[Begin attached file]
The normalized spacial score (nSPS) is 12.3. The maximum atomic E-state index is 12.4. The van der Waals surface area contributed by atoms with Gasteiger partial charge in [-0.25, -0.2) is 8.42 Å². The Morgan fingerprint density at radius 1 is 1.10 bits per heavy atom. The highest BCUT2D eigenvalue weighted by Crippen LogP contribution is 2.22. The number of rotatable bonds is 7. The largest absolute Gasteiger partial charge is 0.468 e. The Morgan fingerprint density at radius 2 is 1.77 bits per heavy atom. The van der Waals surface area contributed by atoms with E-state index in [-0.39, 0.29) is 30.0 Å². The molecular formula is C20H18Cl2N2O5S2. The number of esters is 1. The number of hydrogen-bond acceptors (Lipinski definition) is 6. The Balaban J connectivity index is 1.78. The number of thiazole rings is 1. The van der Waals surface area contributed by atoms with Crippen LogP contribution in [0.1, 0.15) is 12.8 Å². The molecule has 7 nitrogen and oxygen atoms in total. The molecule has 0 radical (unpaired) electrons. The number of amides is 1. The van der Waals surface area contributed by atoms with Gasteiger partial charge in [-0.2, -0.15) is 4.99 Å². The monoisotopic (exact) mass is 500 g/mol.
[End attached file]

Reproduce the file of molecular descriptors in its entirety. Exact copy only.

The normalized spacial score (nSPS) is 12.3. The maximum atomic E-state index is 12.4. The van der Waals surface area contributed by atoms with Gasteiger partial charge in [-0.25, -0.2) is 8.42 Å². The Morgan fingerprint density at radius 1 is 1.10 bits per heavy atom. The highest BCUT2D eigenvalue weighted by Crippen LogP contribution is 2.22. The number of rotatable bonds is 7. The largest absolute Gasteiger partial charge is 0.468 e. The Morgan fingerprint density at radius 2 is 1.77 bits per heavy atom. The van der Waals surface area contributed by atoms with E-state index in [-0.39, 0.29) is 30.0 Å². The molecular formula is C20H18Cl2N2O5S2. The number of esters is 1. The number of hydrogen-bond acceptors (Lipinski definition) is 6. The Balaban J connectivity index is 1.78. The number of thiazole rings is 1. The van der Waals surface area contributed by atoms with Crippen LogP contribution in [0.1, 0.15) is 12.8 Å². The molecule has 7 nitrogen and oxygen atoms in total. The molecule has 0 radical (unpaired) electrons. The number of amides is 1. The van der Waals surface area contributed by atoms with Gasteiger partial charge in [-0.2, -0.15) is 4.99 Å². The monoisotopic (exact) mass is 500 g/mol.